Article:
Sections

How Marty McFly Saved Video Games

Wild Gunman may be a relic today, but it had a vital role to play in the past, present, and future.

Retrospective by Jeremy Parish, .

If you've had even a glancing interaction with the Internet over the past week or so, you might have heard someone mention the fact that today—October 21, 2015—is the day to which Marty McFly travelled when he and Doc Brown journeyed 30 years into the future in the movie Back to the Future II. By "might have," of course, I mean "absolutely have," because it's turned into a major, nerdy obsession for the majorly obsessive nerds of the Internet.

And hey, I'm not immune to this whole Back to the Future II obsession, either. I realize it's not a great movie, but I've always had a soft spot for it, as it's the first movie I ever took a girl to see on a group date. Today marks the most interesting incident of reality catching up with future fiction since we reached Crystalis' purported "End Day" back on October 1, 1997 and didn't all die in a nuclear fire. However, rather than celebrate the occasion by regurgitating a list of things the movie correctly predicted about the future or got totally wrong (something the film's original cast has already tackled quite ably!), I'd prefer instead to take a closer look at a topic more germane to USgamer: Marty McFly's encounter with Nintendo's Wild Gunman.

If by some bizarre chance you're geeky enough to read a site like USgamer yet not quite geeky enough to have seen the Back to the Future trilogy, here's the scene in brief: Marty, a normal teenager living in a small-ish city in Northern California, has been taken forward in time 30 years from his own era, 1985, in order to prevent his future offspring from ruining their lives. While in 2015, he discovers the town's retro-’50s cafe is now a retro-’80s cafe, featuring Max Headroom-style caricatures of ’80s world leaders and other such indulgences.

In the corner of the cafe, Marty spots a Wild Gunman arcade cabinet. Unable to contain his excitement, he grabs the pistol for Nintendo's classic Old West-themed light gun shooter and plinks the bad guys, flawlessly, in rapid succession. Victory in hand, he turns around smugly to bask in the adulation of some young onlookers, only to have his ego deflated when the kids dismiss Wild Gunman as a "baby game" for using a physical controller. Poor Marty was tragically unprepared for Kinect.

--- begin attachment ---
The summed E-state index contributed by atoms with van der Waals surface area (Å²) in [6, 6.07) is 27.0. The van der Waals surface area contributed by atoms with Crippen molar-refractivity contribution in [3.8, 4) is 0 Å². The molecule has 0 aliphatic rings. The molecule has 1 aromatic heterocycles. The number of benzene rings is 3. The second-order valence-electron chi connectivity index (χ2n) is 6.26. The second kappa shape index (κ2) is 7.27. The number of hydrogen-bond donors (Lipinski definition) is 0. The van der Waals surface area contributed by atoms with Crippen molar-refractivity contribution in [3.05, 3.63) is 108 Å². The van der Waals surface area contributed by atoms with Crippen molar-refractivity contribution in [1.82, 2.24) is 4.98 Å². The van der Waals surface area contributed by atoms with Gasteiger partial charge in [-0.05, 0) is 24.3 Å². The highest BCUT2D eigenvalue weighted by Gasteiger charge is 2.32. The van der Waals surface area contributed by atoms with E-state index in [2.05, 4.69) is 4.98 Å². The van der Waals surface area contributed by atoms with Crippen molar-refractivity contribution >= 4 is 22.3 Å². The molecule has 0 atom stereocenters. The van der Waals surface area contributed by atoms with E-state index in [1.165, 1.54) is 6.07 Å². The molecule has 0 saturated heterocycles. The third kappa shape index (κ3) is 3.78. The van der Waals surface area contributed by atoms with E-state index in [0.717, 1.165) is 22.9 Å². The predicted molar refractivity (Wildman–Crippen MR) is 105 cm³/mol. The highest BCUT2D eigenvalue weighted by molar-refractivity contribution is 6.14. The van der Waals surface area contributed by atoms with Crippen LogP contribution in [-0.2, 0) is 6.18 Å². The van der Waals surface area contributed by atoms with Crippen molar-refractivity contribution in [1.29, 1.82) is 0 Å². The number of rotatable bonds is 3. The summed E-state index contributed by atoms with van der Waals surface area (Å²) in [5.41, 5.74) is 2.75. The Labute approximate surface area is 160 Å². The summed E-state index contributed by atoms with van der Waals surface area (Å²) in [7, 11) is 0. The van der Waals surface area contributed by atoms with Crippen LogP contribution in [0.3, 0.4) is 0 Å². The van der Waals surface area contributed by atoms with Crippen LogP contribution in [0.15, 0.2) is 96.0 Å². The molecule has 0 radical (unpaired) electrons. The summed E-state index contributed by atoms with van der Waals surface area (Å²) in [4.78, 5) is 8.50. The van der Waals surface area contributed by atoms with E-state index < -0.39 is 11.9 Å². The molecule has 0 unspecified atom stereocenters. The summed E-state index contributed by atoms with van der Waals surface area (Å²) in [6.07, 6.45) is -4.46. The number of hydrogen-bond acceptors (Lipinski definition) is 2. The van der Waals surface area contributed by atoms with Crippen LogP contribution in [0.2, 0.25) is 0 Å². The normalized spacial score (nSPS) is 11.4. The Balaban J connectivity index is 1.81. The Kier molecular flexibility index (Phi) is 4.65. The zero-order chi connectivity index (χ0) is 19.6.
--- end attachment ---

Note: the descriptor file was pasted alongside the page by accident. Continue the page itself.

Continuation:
The filmmakers' choice of Wild Gunman might seem somewhat random—it wasn't real, for one thing. Rather, the cabinet was custom-built for the movie as a plot device. The Wild Gunman machine's hardwired Zapper served as a very literal Chekhov's Gun, establishing Marty's acumen with a revolver (or revolver-like toy) so that his remarkable accomplishments as an Old West gunman in the third film wouldn't come entirely out of left field.

To the producers' credit, Wild Gunman was actually period-appropriate for Marty to gravitate toward. The Back to the Future sequels didn't hit theaters until 1989-90, and given Hollywood's tendency to play fast and loose with video game facts, they were just as likely to throw in some kind of weird anachronism. But they didn't, and it creates an interesting tangential, historical footnote for Marty.

Marty's temporal origin point was Oct. 25, 1985. For those paying attention, that's exactly a week after the Nintendo Entertainment System made its debut in the U.S. market. Wild Gunman, of course, arrived on Oct. 18 as well, a launch title for the console designed to make use of the packed-in Zapper light gun peripheral. But there's no way that's how Marty knew about Wild Gunman; the NES launched exclusively in New York City, with strictly local advertising to promote it. As a high school kid belonging to a lower-middle class family struggling to make ends meet in small-town California, it seems awfully unlikely that Marty would have had access to the NES—or even any knowledge of a console available at a few stores on the other side of the country, for that matter. Not in those early, pre-Internet days. And he definitely didn't know about Wild Gunman from its Japanese release about a year prior.